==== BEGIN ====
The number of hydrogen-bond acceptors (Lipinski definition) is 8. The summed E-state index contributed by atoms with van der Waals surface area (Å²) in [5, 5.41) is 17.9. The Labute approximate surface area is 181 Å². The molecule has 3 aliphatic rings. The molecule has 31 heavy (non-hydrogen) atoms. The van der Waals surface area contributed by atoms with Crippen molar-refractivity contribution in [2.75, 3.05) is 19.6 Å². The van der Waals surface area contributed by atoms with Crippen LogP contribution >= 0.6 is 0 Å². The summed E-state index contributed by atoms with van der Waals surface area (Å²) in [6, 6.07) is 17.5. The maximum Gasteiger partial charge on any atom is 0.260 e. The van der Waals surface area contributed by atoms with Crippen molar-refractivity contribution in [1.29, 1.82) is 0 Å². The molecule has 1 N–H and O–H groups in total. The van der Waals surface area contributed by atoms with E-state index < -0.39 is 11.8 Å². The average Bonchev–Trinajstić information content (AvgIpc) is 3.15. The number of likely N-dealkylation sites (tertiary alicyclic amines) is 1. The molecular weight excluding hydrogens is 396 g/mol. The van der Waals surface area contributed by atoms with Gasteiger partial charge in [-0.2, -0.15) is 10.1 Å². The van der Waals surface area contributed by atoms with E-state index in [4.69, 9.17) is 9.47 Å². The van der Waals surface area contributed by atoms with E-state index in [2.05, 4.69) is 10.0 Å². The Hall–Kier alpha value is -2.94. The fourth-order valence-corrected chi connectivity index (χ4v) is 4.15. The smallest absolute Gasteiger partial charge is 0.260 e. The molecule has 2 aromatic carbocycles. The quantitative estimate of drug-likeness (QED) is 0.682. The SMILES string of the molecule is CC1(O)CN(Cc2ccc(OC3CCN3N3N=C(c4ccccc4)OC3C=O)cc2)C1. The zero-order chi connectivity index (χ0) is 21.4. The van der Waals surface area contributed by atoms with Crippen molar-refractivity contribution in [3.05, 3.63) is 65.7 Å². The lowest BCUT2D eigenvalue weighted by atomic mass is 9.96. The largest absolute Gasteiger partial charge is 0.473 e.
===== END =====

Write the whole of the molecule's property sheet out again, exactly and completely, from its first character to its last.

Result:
The number of hydrogen-bond acceptors (Lipinski definition) is 8. The summed E-state index contributed by atoms with van der Waals surface area (Å²) in [5, 5.41) is 17.9. The Labute approximate surface area is 181 Å². The molecule has 3 aliphatic rings. The molecule has 31 heavy (non-hydrogen) atoms. The van der Waals surface area contributed by atoms with Crippen molar-refractivity contribution in [2.75, 3.05) is 19.6 Å². The van der Waals surface area contributed by atoms with Crippen LogP contribution >= 0.6 is 0 Å². The summed E-state index contributed by atoms with van der Waals surface area (Å²) in [6, 6.07) is 17.5. The maximum Gasteiger partial charge on any atom is 0.260 e. The van der Waals surface area contributed by atoms with Crippen molar-refractivity contribution in [1.29, 1.82) is 0 Å². The molecule has 1 N–H and O–H groups in total. The van der Waals surface area contributed by atoms with E-state index < -0.39 is 11.8 Å². The average Bonchev–Trinajstić information content (AvgIpc) is 3.15. The number of likely N-dealkylation sites (tertiary alicyclic amines) is 1. The molecular weight excluding hydrogens is 396 g/mol. The van der Waals surface area contributed by atoms with Gasteiger partial charge in [-0.2, -0.15) is 10.1 Å². The van der Waals surface area contributed by atoms with E-state index in [4.69, 9.17) is 9.47 Å². The van der Waals surface area contributed by atoms with E-state index in [2.05, 4.69) is 10.0 Å². The Hall–Kier alpha value is -2.94. The fourth-order valence-corrected chi connectivity index (χ4v) is 4.15. The smallest absolute Gasteiger partial charge is 0.260 e. The molecule has 2 aromatic carbocycles. The quantitative estimate of drug-likeness (QED) is 0.682. The SMILES string of the molecule is CC1(O)CN(Cc2ccc(OC3CCN3N3N=C(c4ccccc4)OC3C=O)cc2)C1. The zero-order chi connectivity index (χ0) is 21.4. The van der Waals surface area contributed by atoms with Crippen molar-refractivity contribution in [3.05, 3.63) is 65.7 Å². The lowest BCUT2D eigenvalue weighted by atomic mass is 9.96. The largest absolute Gasteiger partial charge is 0.473 e.